“BROTHA ASH” WOODSON, CENTER, WITH REV. GLENN GRAYSON SR. AND FORMER PITT BASKETBALL STAR DARRELLE PORTER (PHOTOS BY ROB TAYLOR JR.)
Celebration for ‘Brotha Ash’ turns into a celebration for others
There’s an old saying that reverberates around town…
If you’ve gone out to a party, nightclub or event in Pittsburgh in the last 20 years, there’s a good chance that “Brotha Ash” has taken your picture.
Ashley Woodson is his legal name, and documenting Pittsburgh’s African American entertainment scene has been his game since 2001 through his company, “Brotha Ash Productions.”
Woodson, who also is a part of the New Pittsburgh Courier’s freelance writing team and spent years covering entertainment for the Courier’s “Out and About” page, was recently recognized for 20 years of service in Pittsburgh during an event at Blaqk House Collections, Downtown. A crowd of about 100 of his closest supporters cheered Woodson on as a proclamation from Allegheny County Chief Executive Rich Fitzgerald was read by Rev. Glenn Grayson Sr., pastor of Wesley Center AME Zion Church.
“I want people to know that his heart is golden,” Rev. Grayson told the Courier exclusively about Woodson. “He’s very passionate about everything he touches and so I’ve grown to just respect his consistency of his heart, spirit; he’s all in and he’s a survivor, he’s inspiring and just good people.”
GRACE KIZZIE, WITH HER BROTHER, ASHLEY WOODSON
Woodson’s been there to capture Pittsburghers having fun with Pittsburgh’s own Wiz Khalifa, former Steeler Willie Parker, the opening of the August Wilson African American Cultural Center, R&B legends Howard Hewett and Lenny Williams, and R&B singers Monica and Al B. Sure.
He’s captured numerous moments from Hill District establishments like Tim’s Bar and Black Beauty Lounge. He’s captured many African American parades in Pittsburgh, funerals of prominent Black figures, and, in recent years, had exclusive interviews with newsmakers like Dannielle Brown, the mother of Marquis Jaylen Brown, the Duquesne University football player who fell to his death from a dorm room in 2018.
But, in a twist, when it was time for Woodson to take center stage at the event after the proclamation was read, Woodson began giving out awards to others. One award went to B. Marshall and Margo Doss for their contributions to Pittsburgh’s Black entertainment scene, as they are responsible for, among other things, the annual Juneteenth celebration at Point State Park. Another award went to Lee Davis, who continuously strives to uplift Black males in Pittsburgh. Charles Pitts-Bonner also received an award, as he is a local youth community leader. And he couldn’t forget about his sister, Grace Kizzie, who was given an award, as well.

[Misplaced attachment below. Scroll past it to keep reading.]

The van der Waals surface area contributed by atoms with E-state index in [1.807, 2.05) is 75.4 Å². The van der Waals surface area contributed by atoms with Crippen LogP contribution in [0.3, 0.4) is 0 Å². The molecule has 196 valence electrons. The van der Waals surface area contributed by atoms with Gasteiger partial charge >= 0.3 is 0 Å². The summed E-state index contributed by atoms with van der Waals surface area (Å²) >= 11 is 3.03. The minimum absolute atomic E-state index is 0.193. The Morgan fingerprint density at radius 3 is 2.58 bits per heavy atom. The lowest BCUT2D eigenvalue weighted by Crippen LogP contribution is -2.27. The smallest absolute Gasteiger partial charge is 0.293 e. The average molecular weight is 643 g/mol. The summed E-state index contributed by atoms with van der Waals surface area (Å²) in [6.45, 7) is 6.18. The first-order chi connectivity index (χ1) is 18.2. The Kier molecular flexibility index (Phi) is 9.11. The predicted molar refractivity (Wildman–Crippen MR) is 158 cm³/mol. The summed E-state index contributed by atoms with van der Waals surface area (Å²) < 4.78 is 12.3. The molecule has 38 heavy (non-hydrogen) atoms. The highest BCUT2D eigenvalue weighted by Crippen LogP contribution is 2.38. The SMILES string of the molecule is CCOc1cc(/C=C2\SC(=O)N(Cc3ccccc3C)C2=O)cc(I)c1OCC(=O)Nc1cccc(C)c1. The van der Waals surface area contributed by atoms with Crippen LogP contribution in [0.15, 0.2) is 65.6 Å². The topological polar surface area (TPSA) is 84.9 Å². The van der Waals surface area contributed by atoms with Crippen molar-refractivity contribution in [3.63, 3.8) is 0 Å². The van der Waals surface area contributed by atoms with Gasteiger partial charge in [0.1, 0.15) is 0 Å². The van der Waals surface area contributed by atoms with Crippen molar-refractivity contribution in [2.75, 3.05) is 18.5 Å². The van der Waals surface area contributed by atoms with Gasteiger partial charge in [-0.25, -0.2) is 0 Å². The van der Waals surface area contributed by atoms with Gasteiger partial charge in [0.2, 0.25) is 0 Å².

B. MARSHALL, ASHLEY WOODSON, MARGO DOSS
“There’s some people who receive, there are other people who giveth,” Rev. Grayson said. “His (Woodson’s) love language is to give.”
“My brother will literally give you the shirt off his back if you need it,” added Kizzie. “He says I’ve been there for him but he’s also been there for me.”
Woodson, wearing a red sportcoat and red hat with a cross on his necklace, shed tears before he spoke to the crowd. What could have been going through his mind? His humble beginnings being born in East Liberty, then moving to the Hill District, making a few dollars here and there in his youth as part of the mini-globe steppers at Herron Hill? Or his solo act in high school, dancing as Michael Jackson, as many have witnessed? Was it everything he had to endure following the death of his mother when he was only 12 years old? Was it his service in the U.S. Army, and then returning to Pittsburgh, “starting all over,” as he called it, but finding a new calling when staff at the Bidwell Training Center asked him, “what do you want to do with your life?”
Being from the Hill District, Woodson said he always wanted to showcase African Americans who may not get coverage from more mainstream media outlets.
“I grew up in the ‘hood, and I’ve seen talented brothers and sisters who have a gift, whether it’s poetry, singing, dancing, acting, sports…that’s not being represented,” Woodson told the Courier. “I wanted to represent them.”
CHARLES DAYMAR PITTS-BONNER, ASHLEY WOODSON
After the tears, Woodson collected himself. He grabbed the microphone and thanked everyone for “20 years of support,” adding that he’ll still be going strong, covering Pittsburgh’s Black community, no matter the neighborhood.
“God is awesome,” Woodson said. “I’ve been through hell and back again, but by the grace of God I’m still standing here.”